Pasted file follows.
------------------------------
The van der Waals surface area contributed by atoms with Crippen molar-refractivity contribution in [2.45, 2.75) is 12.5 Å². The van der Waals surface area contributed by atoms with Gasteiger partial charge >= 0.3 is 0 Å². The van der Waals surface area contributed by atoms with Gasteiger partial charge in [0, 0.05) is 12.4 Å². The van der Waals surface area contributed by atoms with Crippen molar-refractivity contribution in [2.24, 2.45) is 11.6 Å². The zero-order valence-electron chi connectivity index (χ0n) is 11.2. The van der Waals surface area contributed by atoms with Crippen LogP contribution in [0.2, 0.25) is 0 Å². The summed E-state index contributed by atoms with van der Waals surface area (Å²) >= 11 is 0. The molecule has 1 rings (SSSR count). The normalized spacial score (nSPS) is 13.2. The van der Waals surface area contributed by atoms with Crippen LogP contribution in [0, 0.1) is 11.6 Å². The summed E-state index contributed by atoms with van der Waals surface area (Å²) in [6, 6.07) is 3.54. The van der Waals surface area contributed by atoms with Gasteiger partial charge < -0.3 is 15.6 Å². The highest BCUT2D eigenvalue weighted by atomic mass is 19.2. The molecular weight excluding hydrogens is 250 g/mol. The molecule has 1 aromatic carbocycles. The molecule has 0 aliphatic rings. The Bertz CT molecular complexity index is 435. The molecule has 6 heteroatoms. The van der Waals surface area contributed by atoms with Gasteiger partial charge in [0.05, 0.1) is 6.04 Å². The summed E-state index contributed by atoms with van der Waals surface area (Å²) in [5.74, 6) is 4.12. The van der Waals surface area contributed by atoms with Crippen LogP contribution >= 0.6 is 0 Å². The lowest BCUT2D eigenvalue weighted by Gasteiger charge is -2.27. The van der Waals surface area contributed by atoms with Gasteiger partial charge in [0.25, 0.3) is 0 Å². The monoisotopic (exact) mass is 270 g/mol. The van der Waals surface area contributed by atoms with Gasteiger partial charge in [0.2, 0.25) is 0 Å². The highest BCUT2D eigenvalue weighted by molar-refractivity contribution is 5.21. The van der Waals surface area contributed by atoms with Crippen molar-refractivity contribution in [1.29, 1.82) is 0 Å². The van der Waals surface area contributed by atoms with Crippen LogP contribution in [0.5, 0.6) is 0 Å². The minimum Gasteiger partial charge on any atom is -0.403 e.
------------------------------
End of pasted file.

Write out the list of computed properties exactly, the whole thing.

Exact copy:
The van der Waals surface area contributed by atoms with Crippen molar-refractivity contribution in [2.45, 2.75) is 12.5 Å². The van der Waals surface area contributed by atoms with Gasteiger partial charge >= 0.3 is 0 Å². The van der Waals surface area contributed by atoms with Gasteiger partial charge in [0, 0.05) is 12.4 Å². The van der Waals surface area contributed by atoms with Crippen molar-refractivity contribution in [2.24, 2.45) is 11.6 Å². The zero-order valence-electron chi connectivity index (χ0n) is 11.2. The van der Waals surface area contributed by atoms with Crippen LogP contribution in [0.2, 0.25) is 0 Å². The summed E-state index contributed by atoms with van der Waals surface area (Å²) >= 11 is 0. The molecule has 1 rings (SSSR count). The normalized spacial score (nSPS) is 13.2. The van der Waals surface area contributed by atoms with Crippen LogP contribution in [0, 0.1) is 11.6 Å². The summed E-state index contributed by atoms with van der Waals surface area (Å²) in [6, 6.07) is 3.54. The van der Waals surface area contributed by atoms with Gasteiger partial charge < -0.3 is 15.6 Å². The highest BCUT2D eigenvalue weighted by atomic mass is 19.2. The molecular weight excluding hydrogens is 250 g/mol. The molecule has 1 aromatic carbocycles. The molecule has 0 aliphatic rings. The Bertz CT molecular complexity index is 435. The molecule has 6 heteroatoms. The van der Waals surface area contributed by atoms with Gasteiger partial charge in [0.05, 0.1) is 6.04 Å². The summed E-state index contributed by atoms with van der Waals surface area (Å²) in [5.74, 6) is 4.12. The van der Waals surface area contributed by atoms with Crippen LogP contribution >= 0.6 is 0 Å². The lowest BCUT2D eigenvalue weighted by Gasteiger charge is -2.27. The van der Waals surface area contributed by atoms with Gasteiger partial charge in [0.25, 0.3) is 0 Å². The monoisotopic (exact) mass is 270 g/mol. The van der Waals surface area contributed by atoms with Gasteiger partial charge in [0.2, 0.25) is 0 Å². The highest BCUT2D eigenvalue weighted by molar-refractivity contribution is 5.21. The van der Waals surface area contributed by atoms with Crippen molar-refractivity contribution in [1.29, 1.82) is 0 Å². The van der Waals surface area contributed by atoms with Crippen LogP contribution in [0.5, 0.6) is 0 Å². The minimum Gasteiger partial charge on any atom is -0.403 e.